I'm from the Netherlands, using Windows' Dutch US-International keyboard layout, where a fair few characters use dead keys (éèëê, times five for every vowel). On Windows, typing an apostrophe with a lowercase r puts 'r; however, typing the same sequence with the US-International keyboard with dead keys in Mint gives me ŕ. This happens for a lot of characters and it's quite annoying when you don't expect it. Is there a keyboard layout that behaves exactly like the Windows keyboard I'm used to? It could be either native or an installable package, I don't really mind.

2 Answers 2


What you're describing is known as a prefix input method. Most Linux IME's have support for these to some degree (I use one that works the opposite way, adding the accent after the letter it applies to, on a regular basis). I'm not sure what IME Linux Mint uses by default, but most of them provide support for an input method with a name like m17n-latin-pre or latin-pre, which will behave in a manner similar to what you're used to coming from Windows, though it recognizes a lot of accent combinations that are not used in Dutch as well.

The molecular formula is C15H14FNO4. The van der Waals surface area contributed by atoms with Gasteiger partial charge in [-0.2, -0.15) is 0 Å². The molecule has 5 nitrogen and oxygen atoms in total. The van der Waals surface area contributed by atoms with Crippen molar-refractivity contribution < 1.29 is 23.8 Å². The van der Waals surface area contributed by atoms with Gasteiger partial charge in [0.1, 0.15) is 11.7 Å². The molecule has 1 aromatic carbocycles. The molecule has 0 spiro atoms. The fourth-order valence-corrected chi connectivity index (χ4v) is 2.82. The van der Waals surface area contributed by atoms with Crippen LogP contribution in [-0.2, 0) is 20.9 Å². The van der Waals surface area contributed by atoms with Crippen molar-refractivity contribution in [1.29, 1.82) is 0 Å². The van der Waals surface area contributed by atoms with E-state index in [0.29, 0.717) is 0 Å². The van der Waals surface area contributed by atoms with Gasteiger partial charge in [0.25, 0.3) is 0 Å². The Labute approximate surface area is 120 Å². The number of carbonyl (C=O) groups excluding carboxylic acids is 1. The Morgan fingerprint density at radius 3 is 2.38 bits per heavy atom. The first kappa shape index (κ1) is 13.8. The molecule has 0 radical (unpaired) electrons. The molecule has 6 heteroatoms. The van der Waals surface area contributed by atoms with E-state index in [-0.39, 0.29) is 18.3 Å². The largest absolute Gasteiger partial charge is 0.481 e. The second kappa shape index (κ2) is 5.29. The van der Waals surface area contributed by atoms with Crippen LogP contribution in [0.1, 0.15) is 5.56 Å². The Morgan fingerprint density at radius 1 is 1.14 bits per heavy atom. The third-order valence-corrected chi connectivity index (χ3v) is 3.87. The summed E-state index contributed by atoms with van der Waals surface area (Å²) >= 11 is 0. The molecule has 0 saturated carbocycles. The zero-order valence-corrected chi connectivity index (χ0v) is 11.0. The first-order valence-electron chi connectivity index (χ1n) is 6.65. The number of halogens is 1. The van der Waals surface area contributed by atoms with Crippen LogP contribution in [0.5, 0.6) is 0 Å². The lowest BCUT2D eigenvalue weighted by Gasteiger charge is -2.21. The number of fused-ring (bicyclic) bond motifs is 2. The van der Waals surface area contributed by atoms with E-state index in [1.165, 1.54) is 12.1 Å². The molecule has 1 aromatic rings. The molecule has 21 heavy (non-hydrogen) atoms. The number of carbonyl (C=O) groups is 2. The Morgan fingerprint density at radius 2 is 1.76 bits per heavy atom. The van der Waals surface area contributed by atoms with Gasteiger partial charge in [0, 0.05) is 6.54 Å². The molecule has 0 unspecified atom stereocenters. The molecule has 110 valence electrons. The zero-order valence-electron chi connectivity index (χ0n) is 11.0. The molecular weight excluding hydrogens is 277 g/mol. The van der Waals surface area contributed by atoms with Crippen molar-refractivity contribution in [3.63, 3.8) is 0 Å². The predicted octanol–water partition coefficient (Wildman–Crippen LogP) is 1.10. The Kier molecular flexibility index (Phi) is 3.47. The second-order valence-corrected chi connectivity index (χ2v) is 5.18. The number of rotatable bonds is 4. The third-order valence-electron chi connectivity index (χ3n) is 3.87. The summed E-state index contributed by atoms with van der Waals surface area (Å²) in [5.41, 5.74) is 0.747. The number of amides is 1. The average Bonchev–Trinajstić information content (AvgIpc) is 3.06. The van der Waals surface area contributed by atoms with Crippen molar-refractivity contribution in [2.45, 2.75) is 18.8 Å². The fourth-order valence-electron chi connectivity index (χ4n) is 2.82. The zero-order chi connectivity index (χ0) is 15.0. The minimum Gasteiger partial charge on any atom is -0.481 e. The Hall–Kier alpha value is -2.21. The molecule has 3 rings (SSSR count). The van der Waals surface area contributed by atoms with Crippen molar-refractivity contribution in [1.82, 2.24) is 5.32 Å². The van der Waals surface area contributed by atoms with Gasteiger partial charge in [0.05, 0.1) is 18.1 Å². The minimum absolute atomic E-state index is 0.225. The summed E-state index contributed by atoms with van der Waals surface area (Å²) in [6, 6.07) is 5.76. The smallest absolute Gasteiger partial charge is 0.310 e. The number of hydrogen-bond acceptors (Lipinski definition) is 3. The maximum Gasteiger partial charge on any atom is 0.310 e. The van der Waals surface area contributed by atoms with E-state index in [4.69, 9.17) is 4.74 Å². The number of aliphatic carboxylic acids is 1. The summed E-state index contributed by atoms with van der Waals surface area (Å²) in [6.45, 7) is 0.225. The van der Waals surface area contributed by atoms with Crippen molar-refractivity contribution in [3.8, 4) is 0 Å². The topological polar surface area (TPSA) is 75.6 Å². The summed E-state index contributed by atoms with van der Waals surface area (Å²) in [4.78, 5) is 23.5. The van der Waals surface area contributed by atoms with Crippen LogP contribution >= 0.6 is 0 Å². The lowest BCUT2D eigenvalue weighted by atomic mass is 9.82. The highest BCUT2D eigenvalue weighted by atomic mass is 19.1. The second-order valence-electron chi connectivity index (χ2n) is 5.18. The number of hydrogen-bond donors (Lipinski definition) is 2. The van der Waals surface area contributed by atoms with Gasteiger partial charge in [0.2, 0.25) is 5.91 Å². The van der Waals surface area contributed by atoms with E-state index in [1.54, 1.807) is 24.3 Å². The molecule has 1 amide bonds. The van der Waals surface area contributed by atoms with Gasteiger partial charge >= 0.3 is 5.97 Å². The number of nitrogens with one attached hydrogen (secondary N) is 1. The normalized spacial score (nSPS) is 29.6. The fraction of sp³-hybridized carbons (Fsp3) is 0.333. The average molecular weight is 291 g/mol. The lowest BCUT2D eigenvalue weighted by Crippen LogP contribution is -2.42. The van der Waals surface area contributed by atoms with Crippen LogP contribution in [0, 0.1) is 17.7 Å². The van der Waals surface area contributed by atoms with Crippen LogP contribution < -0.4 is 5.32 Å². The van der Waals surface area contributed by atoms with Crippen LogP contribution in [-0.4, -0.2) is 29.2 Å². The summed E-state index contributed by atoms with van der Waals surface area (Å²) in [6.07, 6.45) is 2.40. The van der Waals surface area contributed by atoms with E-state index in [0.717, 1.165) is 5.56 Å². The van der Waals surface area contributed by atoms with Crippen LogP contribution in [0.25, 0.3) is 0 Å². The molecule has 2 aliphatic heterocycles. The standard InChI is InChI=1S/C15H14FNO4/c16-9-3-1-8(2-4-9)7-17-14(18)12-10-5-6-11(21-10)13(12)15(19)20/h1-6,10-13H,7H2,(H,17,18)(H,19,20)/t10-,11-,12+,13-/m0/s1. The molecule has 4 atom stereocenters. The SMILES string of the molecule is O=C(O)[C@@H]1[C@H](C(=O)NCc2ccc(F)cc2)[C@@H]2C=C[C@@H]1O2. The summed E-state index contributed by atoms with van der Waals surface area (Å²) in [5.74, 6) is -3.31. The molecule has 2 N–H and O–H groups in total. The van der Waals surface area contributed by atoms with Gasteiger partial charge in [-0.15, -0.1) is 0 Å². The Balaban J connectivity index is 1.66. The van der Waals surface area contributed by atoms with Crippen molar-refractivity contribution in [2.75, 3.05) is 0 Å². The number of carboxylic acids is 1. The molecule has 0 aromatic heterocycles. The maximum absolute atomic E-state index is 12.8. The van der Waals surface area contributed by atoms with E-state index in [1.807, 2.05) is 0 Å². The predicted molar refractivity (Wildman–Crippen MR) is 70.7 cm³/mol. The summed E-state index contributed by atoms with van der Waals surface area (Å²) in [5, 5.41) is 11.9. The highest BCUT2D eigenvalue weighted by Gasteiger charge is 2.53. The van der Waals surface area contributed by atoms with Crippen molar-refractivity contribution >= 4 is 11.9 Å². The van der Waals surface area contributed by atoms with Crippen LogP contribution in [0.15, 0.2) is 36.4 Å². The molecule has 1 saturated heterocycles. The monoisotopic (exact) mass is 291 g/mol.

There are also keyboard layouts which behave similarly, but at least some of them instead require the use of a 'compose' key which indicates that the characters typed while it is held should be combined.


There are myriad keyboard layout options available, some of which are dead-key-centric, and some of which use Vulcan Nerve Pinches for accented characters. And, of course, Linux being Linux, you can also design a keyboard layout that works perfectly for your particular preference.

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